The SNAPPS approach
Unsatisfied with teaching historically “passive” learners in the outpatient context, Wopaw and co[ Link ] created this paradigm. They believed that it would allow more engagement during case presentations – linking learner initiation and preceptor facilitation in an “active learning conversation“.SNAPPS stands for:
(1) Summarize briefly the history and findings.
(2) Narrow the differential to two or three relevant possibilities.
(3) Analyze the differential by comparing and contrasting the possibilities.
(4) Probe the preceptor by asking questions about uncertainties, difficulties, or alternative approaches.
(5) Plan management for the patient’s medical issues.
(6) Select a case-related issue for self-directed learning.
One Minute Preceptor – Six Steps
Another popular and widely used method for improving teaching skills created by Neher et al. Originally designed for use by faculty in busy ambulatory practices, it facilitates efficient clinical teaching with the use of 5 “microskills” to help the mentor guide the teaching interaction. The 5 microskills are:
- Present Summary
- Get a commitment
- Probe for supporting evidence
- Teach general rules
- Reinforce what was done correctly
- Correct mistakes
Both ask for the commitment up front – this makes the presentation concise. Both also probe for supporting evidence. SNAPPS is more learner-driven and OMP is more preceptor-driven. SNAPPS is more for the junior learner. Use either – just use them and teach learners to do the same. [Here’s how to use it]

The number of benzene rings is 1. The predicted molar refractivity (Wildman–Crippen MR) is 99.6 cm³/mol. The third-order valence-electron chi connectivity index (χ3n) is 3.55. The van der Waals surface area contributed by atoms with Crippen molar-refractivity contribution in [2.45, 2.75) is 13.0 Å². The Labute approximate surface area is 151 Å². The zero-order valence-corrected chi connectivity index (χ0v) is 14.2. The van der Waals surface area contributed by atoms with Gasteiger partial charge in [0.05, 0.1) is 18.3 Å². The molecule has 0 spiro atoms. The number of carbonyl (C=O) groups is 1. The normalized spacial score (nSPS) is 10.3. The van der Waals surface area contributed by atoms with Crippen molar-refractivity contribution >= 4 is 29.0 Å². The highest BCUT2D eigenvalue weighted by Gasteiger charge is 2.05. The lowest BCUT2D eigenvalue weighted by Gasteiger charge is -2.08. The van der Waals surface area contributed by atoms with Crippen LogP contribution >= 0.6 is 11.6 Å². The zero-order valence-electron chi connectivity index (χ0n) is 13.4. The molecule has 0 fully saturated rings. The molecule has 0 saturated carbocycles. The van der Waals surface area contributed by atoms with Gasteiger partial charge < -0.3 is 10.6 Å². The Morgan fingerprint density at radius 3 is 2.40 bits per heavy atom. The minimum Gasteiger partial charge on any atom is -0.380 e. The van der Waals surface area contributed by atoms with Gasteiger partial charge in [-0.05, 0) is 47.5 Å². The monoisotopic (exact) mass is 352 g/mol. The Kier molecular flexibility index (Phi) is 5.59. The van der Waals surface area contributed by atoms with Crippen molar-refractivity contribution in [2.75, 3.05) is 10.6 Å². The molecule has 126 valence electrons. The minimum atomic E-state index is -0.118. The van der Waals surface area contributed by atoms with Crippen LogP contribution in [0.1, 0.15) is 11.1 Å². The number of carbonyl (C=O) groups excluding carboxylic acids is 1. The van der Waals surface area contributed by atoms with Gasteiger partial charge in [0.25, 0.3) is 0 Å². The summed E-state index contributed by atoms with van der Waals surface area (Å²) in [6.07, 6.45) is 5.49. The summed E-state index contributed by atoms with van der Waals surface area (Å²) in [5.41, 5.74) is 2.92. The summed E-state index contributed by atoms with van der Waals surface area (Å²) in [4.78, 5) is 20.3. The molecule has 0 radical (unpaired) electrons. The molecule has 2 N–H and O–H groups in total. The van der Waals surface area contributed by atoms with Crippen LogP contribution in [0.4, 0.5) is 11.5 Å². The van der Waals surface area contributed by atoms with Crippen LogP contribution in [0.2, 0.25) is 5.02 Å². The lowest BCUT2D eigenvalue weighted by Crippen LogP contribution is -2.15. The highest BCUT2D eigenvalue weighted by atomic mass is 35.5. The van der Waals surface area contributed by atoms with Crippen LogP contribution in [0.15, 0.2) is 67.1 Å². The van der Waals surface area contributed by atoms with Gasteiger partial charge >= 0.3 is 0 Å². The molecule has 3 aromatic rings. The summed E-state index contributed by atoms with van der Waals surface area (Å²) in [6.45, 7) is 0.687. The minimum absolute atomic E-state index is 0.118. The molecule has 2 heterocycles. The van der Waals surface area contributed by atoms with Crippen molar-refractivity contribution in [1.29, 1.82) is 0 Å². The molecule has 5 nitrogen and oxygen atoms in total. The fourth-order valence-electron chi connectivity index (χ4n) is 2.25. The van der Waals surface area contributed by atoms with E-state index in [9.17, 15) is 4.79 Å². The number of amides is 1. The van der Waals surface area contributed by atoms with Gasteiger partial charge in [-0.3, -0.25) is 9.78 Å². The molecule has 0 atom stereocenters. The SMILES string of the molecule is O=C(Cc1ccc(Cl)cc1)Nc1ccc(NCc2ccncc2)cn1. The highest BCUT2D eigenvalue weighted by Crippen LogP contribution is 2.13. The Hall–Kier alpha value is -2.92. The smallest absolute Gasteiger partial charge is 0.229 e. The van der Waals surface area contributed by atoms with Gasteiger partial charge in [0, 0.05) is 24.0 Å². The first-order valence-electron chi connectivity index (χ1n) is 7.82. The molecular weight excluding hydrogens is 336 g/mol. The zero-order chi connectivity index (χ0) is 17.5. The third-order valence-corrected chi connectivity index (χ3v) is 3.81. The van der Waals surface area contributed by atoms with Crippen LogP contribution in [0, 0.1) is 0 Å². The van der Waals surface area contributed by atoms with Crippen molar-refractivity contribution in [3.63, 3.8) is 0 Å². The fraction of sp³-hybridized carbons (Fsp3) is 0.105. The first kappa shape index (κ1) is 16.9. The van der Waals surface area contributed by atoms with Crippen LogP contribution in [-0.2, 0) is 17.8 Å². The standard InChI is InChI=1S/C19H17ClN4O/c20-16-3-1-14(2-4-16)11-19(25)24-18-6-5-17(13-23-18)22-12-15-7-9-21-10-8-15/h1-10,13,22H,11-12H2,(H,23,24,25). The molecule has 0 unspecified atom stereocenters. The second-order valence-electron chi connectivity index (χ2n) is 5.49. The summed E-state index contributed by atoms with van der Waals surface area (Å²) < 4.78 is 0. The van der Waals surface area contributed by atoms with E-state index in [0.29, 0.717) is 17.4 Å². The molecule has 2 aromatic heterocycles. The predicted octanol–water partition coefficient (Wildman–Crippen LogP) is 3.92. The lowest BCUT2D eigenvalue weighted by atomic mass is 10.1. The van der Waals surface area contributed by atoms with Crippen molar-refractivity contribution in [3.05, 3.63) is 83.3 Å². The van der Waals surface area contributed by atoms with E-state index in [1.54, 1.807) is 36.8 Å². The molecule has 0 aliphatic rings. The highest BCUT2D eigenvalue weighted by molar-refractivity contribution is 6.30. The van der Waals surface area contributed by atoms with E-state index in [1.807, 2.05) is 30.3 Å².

The RAPID Checklist
Invented by my brilliant colleague Dr. Rob Woods, it’s a memory aid that allows learners in the ED to focus in on ALL the important aspects of patient care. It comprises five key areas:
- Resuscitation [ABC’s & SAMPLE hx]
- Analgesia/Assessment [Attention to Pain and Nausea, Ancillary information]
- Patient needs [Addresses non-medical needs that are often forgotten]
Teaching how to avoid Cognitive Errors
There’s still many practising physicians that don’t know about Croskerry’s work. In this article he talks about the need to educate health care workers at all levels about diagnostic errors and how they come about. If you haven’t read his stuff – you should. Here’s a couple of snippets:
Confirmation Bias [justifying your diagnosis and ignoring conflicting information]
- ddx – needs to include both non and life-threatening things
- probe for evidence [challenge the learner by asking questions that get them to work it out for themselves e.g. “does asthma usually present with a fever?”]
Attribution error [stereotypes/blaming the patient]
- label it as such. Call it out.
- Teach the learner about countertransferance
Commission bias and Omission Bias [doing too much/not enough]
- If one had to pay for the test yourself [“trauma protocol”] would you do it?
- 2 marbles in your pocket for consults / CT’s /Admits – once you’ve used them up … no more.
- would it change management?
- “what if the case was different this way?”